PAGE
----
Herbert Grönemeyer - Live in Lucerne

Herbert Grönemeyer conducting the Lucerne Symphony Orchestra and pianist Anna Vinnitskaya was an incredible experience between humility, nervousness and genius. A moment of happiness for the audience.

Herbert Grönemeyer has been on stage for 40 years and you would think that almost nothing could shake him. When he steps onto the stage of the KKL Luzern on 28.11.2021, he takes a deep breath and from my seat in the second row, the nervousness doesn't look fake. There's a whole symphony orchestra sitting in front of him, a full house behind him and he has to deliver. I think "good luck" but also "what could possibly go wrong, they're all professional musicians". 

The whole thing begins with Tchaikovsky and his Slavonic March, which was first performed at a benefit concert for the Red Cross in 1876 and tells the story of the war of liberation of the Serbs against the Ottoman Empire. At the end, Tchaikovsky really lets it rip with lots of brass and the Tsar's Anthem.

If you sit right at the front, a piece of an orchestra stretches out much more and the low notes are very present. In addition, the many plucked interludes are clearly perceptible. Even in the concert hall, I doubt that the audience at the back can hear it the way I can at the front. 

This is what it should ideally sound like when you're sitting in front of the soundboard. The recording by Matthias Georg Kendlinger doesn't seem to be bad and somehow comes close to what you hear. Nevertheless, a concert hall with its volume and lively instruments is incomparable.

The second piece is a suite arranged by Herbert Grönemeyer's buddy and band member since 1982 - Alfred Kritzer. Elements from Mensch and also from the American feature film "The American" by Anton Corbijn with George Clooney can be found in it. I even saw the movie in the cinema back then. The film music is by Herbert Grönemeyer, which I didn't know until now. So far so good. At some point in the middle I think that we're listening to something very simple and then I realize that it's an excerpt from "Mensch". How simply pop music works 😉

The third piece played after a short break is Rachmaninoff's second piano concerto (Concerto for Piano and Orchestra No. 2 in C minor op. 18). Anna Vinnitskaya, still considered a shooting star at the age of 36, really plays big here. I don't know what contribution Herbert Grönemeyer could have made to her playing. Sensational - and at the end of the piece the hall jumps to its feet, clapping and cheering. As she is sitting right in front of me, I can see her fingers whizzing over the keyboard like dervishes and her facial expressions (which can be quite funny) show that she is completely immersed in the piece and plays with her eyes closed in the slow passages and makes a corresponding face herself when it gets faster and darker. She plays half the piece without even looking.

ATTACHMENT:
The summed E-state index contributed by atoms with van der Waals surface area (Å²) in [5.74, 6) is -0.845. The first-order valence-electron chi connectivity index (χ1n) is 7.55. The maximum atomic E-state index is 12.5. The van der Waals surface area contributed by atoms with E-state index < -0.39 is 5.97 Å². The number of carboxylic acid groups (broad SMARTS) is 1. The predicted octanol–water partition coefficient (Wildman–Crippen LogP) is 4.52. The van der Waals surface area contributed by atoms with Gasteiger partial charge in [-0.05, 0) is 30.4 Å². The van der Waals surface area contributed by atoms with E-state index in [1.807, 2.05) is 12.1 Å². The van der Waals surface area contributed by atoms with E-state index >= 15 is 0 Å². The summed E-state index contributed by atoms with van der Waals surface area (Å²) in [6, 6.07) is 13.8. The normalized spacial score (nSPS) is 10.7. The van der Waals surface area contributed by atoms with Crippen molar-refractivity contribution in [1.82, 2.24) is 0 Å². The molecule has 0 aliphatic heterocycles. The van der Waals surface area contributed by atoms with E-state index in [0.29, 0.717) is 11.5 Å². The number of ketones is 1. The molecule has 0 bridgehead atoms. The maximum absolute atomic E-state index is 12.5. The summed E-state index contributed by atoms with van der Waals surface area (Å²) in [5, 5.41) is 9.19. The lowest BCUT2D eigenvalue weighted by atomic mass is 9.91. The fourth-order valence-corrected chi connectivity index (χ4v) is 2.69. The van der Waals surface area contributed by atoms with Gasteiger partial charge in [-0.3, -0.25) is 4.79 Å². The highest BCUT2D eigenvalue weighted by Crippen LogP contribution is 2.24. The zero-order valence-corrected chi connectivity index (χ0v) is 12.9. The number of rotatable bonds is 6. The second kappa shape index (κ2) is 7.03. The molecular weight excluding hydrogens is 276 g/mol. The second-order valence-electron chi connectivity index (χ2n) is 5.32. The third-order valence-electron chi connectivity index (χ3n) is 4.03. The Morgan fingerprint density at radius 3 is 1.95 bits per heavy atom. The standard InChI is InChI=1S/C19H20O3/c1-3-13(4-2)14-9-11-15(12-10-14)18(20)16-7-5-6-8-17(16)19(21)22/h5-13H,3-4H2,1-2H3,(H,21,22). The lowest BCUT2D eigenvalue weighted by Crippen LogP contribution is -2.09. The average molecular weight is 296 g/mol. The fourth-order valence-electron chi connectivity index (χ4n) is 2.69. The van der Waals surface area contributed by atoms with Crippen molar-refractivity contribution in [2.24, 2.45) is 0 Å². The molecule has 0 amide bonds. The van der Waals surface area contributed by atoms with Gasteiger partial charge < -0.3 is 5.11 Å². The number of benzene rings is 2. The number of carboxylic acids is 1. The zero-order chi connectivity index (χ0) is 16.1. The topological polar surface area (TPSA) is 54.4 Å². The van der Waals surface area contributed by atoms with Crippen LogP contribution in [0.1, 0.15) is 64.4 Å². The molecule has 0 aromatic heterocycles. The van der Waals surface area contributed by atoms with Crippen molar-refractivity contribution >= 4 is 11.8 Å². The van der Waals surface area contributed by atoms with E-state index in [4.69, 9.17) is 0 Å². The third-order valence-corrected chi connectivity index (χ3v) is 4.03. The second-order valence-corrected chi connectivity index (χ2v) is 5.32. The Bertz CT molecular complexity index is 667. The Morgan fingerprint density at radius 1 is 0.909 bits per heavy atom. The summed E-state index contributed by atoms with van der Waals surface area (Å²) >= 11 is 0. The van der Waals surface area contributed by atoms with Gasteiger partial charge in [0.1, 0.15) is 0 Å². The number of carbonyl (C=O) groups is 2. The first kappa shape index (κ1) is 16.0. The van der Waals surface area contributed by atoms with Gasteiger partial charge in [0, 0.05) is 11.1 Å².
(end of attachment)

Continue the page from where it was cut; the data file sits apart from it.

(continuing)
The orchestra also plays superbly, of course, and together they form a team that fuses sounds into a unity.

Here is the complete concert with her in a recording from Cologne. It really does sound very different from Lucerne. The audience doesn't jump up either. Everything is very civilized 😉

Then Herber Grönemeyer takes to the microphone himself. From now on, Alfred Kritzer conducts. He sings "Halt mich" and Anna Vinnitskaya accompanies him skillfully and effortlessly on the piano. He then proves that he can still sing in the upper registers. Herbert Grönemeyer then smiled a little happily and a little mischievously that he had succeeded. Everything went well, standing ovations and everyone left the hall happy.

You can get close to Herbert Grönemeyer again in a really long interview. "Die Zeit" is making a podcast called "Alles gesagt". Jochen Wegner and Christoph Amend interview him for over 5:15 hours.

Herbert Grönemeyer talks about Germany, his life and his career, about his beginnings in Bochum and his years in London, about encounters with Willy Brandt and Nelson Mandela, Bono and Nastassja Kinski, about his skepticism towards Spotify, his passion for cars, his family and friends, his musical role models, about his difficult relationship with tabloid media - and about his last concert, which he wants to play at the age of 89. All in German.

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